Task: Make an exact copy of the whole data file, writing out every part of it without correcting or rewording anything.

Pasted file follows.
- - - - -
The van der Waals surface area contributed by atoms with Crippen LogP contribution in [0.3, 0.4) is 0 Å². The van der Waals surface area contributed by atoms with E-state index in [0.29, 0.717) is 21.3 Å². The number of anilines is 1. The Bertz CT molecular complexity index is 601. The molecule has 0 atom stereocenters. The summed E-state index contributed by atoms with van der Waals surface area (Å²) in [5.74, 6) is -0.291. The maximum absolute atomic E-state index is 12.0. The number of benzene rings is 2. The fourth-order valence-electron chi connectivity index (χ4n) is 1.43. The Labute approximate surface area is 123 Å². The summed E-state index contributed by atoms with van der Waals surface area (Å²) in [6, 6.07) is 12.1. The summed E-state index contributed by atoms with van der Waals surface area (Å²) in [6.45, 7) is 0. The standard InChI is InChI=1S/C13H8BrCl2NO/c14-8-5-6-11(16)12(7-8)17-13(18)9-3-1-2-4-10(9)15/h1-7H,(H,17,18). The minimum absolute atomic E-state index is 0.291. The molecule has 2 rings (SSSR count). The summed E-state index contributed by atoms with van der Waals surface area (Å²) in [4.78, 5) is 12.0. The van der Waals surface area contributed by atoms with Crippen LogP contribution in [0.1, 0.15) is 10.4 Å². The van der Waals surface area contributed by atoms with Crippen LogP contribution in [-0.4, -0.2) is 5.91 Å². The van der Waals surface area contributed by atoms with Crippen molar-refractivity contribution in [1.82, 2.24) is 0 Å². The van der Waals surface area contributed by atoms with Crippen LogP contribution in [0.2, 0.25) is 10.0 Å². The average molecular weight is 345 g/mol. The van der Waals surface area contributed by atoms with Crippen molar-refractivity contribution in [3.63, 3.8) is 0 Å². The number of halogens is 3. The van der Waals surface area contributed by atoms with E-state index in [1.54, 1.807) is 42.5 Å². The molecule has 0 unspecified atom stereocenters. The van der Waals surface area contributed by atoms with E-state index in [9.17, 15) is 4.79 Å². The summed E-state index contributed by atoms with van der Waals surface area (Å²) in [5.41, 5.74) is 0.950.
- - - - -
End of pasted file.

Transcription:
The van der Waals surface area contributed by atoms with Crippen LogP contribution in [0.3, 0.4) is 0 Å². The van der Waals surface area contributed by atoms with E-state index in [0.29, 0.717) is 21.3 Å². The number of anilines is 1. The Bertz CT molecular complexity index is 601. The molecule has 0 atom stereocenters. The summed E-state index contributed by atoms with van der Waals surface area (Å²) in [5.74, 6) is -0.291. The maximum absolute atomic E-state index is 12.0. The number of benzene rings is 2. The fourth-order valence-electron chi connectivity index (χ4n) is 1.43. The Labute approximate surface area is 123 Å². The summed E-state index contributed by atoms with van der Waals surface area (Å²) in [6, 6.07) is 12.1. The summed E-state index contributed by atoms with van der Waals surface area (Å²) in [6.45, 7) is 0. The standard InChI is InChI=1S/C13H8BrCl2NO/c14-8-5-6-11(16)12(7-8)17-13(18)9-3-1-2-4-10(9)15/h1-7H,(H,17,18). The minimum absolute atomic E-state index is 0.291. The molecule has 2 rings (SSSR count). The summed E-state index contributed by atoms with van der Waals surface area (Å²) in [4.78, 5) is 12.0. The van der Waals surface area contributed by atoms with Crippen LogP contribution in [0.1, 0.15) is 10.4 Å². The van der Waals surface area contributed by atoms with Crippen LogP contribution in [-0.4, -0.2) is 5.91 Å². The van der Waals surface area contributed by atoms with Crippen molar-refractivity contribution in [1.82, 2.24) is 0 Å². The van der Waals surface area contributed by atoms with Crippen LogP contribution in [0.2, 0.25) is 10.0 Å². The average molecular weight is 345 g/mol. The van der Waals surface area contributed by atoms with Crippen molar-refractivity contribution in [3.63, 3.8) is 0 Å². The number of halogens is 3. The van der Waals surface area contributed by atoms with E-state index in [1.54, 1.807) is 42.5 Å². The molecule has 0 unspecified atom stereocenters. The van der Waals surface area contributed by atoms with E-state index in [9.17, 15) is 4.79 Å². The summed E-state index contributed by atoms with van der Waals surface area (Å²) in [5.41, 5.74) is 0.950.